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Why Some Apparel Giants Are Not Worth Purchasing

October 11, 2013 | About:
Patricio Kehoe

patokehoe

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In order to operate in the apparel manufacturing industry today, firms must face a highly competitive marketplace and low customer switching costs. Therefore companies such as Ralph Lauren Corp (RL) and PVH Corp (PVH) seek to strengthen their brands, acquire new ones, expand globally and diversify their distribution channels. How these firms manage to minimize risks and improve profit margins will depend on the execution of these strategies.

A Single Solid Brand

Ralph Lauren offers a broad range of apparel and accessories. Distribution is channeled through specialty retailers, a chain of company-owned retail stores and department stores such as Macy’s. The company has a solid growth record, achieved by making smart acquisitions and driving internal growth. Apart from owning some of the strongest brands in retail, the firm has been expanding globally. Although Ralph Lauren has a good long term outlook, short-term risks could affect stock prices.

One of the risks is over reliance on a single customer in the wholesale segment. Macy’s was the recipient of 25% of wholesale products, making it Ralph Lauren’s most important customer. Should the department store decide to cut its orders, the firm would be hit by a large decline in sales. Furthermore, a lack of diversification of the company’s portfolio makes it prone to fashion risks and limits-scaled operations. Also, Ralph Lauren purchases merchandise from other manufacturers, because it does not own any manufacturing facilities of its own.

Despite those risks, the company has good long-term prospects. Investments in e-commerce, international growth and a competitive advantage, derived from a strong brand, are key elements for the firm’s top-line growth. Ray Dalio of Bridgewater Associates, however, doesn’t seem to be satisfied by the high returns on invested capital and narrow economic moat the company has to offer. Initiatives related to ensuring apparel differentiation and targeting international markets (such as Japan and South Korea), have not impressed the guru, who sold his entire stake in the firm. Although Ralph Lauren has been delivering great results over the past decade, the lack of diversification in terms of brands and customers, along with its dependence on outside manufacturers, could expose the firm to short term risks. Hence, I would hold on this stock.

Diversification and Smart Purchases

PVH owns brands such as Calvin Klein, Van Heusen, Arrow and IZOD. The acquisitions of Tommy Hilfiger in 2010 and Warnaco Group in 2012 have led to increasing sales, and are expected to deliver long-term growth. Smart acquisitions and a diversified portfolio, which includes designer lifestyle apparel brands and heritage brands, are the reason the company has been delivering positive results. As a sign of his optimism, investment guru Scott Black of Delphi Management increased his holdings in the firm by 16.55%.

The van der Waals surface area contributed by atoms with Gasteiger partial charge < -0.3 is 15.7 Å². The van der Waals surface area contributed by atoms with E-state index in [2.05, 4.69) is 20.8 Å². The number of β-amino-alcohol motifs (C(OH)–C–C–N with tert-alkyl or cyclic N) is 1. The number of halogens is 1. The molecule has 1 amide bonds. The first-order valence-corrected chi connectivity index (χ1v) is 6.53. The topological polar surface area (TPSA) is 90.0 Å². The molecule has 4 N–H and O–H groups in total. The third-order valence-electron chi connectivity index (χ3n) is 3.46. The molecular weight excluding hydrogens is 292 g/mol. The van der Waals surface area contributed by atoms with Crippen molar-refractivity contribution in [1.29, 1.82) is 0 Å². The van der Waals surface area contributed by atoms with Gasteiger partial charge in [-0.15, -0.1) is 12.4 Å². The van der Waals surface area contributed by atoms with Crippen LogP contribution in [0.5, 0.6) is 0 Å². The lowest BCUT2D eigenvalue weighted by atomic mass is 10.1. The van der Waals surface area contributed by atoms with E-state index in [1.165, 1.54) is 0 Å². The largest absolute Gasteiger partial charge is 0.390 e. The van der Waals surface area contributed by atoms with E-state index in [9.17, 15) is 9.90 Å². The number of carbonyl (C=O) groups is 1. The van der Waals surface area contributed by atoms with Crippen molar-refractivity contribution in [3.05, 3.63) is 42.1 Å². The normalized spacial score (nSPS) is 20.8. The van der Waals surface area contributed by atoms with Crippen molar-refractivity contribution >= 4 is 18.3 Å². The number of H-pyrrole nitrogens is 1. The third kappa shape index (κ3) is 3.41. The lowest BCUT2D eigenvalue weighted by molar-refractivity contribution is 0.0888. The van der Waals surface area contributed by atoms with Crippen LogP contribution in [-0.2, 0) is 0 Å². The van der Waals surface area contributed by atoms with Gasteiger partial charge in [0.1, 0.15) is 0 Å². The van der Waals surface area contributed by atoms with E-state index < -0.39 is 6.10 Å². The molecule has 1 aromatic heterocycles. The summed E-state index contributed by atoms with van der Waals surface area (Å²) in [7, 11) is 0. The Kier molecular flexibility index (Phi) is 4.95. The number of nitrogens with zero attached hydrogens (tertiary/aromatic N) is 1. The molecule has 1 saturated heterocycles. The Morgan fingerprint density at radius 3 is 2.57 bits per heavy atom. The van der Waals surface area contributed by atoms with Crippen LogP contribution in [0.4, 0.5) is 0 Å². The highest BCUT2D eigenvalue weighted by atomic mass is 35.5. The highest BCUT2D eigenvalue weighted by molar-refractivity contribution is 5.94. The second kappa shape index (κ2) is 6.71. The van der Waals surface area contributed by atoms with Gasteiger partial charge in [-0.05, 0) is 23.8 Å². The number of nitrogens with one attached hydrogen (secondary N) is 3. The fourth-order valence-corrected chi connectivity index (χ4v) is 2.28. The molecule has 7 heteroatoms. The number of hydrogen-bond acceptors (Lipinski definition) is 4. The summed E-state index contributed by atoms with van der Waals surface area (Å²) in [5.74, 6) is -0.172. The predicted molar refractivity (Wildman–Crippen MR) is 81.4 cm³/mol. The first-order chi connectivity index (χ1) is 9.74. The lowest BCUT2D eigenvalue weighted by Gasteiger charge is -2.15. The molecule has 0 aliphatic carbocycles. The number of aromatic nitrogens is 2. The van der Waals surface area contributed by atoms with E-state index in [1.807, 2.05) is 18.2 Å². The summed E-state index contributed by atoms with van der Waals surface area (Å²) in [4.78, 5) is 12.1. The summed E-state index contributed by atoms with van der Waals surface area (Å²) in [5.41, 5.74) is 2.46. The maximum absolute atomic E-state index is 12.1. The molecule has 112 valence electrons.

Unlike Ralph Lauren’s internal growth model, PVH has relied heavily on acquisitions. The purchase of Calvin Klein in 2003 was a success, doubling the company’s global retail sales. And the addition of Tommy Hilfiger 2010 to the firm’s portfolio for $3 billion, increased revenue two-fold. These two complementary brands will produce annual growth rates of 8% to 10% according to management projections. In addition, the purchase of Warnaco Group has expanded the company’s geographic reach even further, achieving higher penetration of the Asian and Latin American markets.

PVH’s diverse portfolio includes a large number of company-owned brands, licenses, and apparel categories that provide scale and strength in the retail business. Although the company must face changing consumer tastes and limited retail visibility, it has a strong multichannel presence, popular brand licenses, and a leading market positioning in several categories. With a very stable core business, in the men’s dress shirts and neckwear segment, and a middle-age customer base, PVH is less exposed to fashion-trend oriented consumers. Although the firm’s financial situation is not as solid as Ralph Lauren’s, due to the acquisition it has made over the past years, I feel bullish about this stock.

Great Outlook, But Steep Premium

PVH’s main advantage over Ralph Lauren is its diversified portfolio. The acquisition of strong global brands has allowed the firm to grow internationally with ease. Also, the stability of its core business means that PVH is less exposed to fashion related risks. However, the apparel giant is trading at a very high price premium relative to the industry average. Although I feel very optimistic about PVH’s future, the time for entry has passed. Ralph Lauren has a much smaller premium, yet it is more exposed to industry risks and the shedding of stock by investment gurus is worrisome.

Disclosure: Patricio Kehoe holds no position in any stocks mentioned.

About the author:

patokehoe
A fundamental analyst at Lone Tree Analytics

Rating: 3.8/5 (4 votes)

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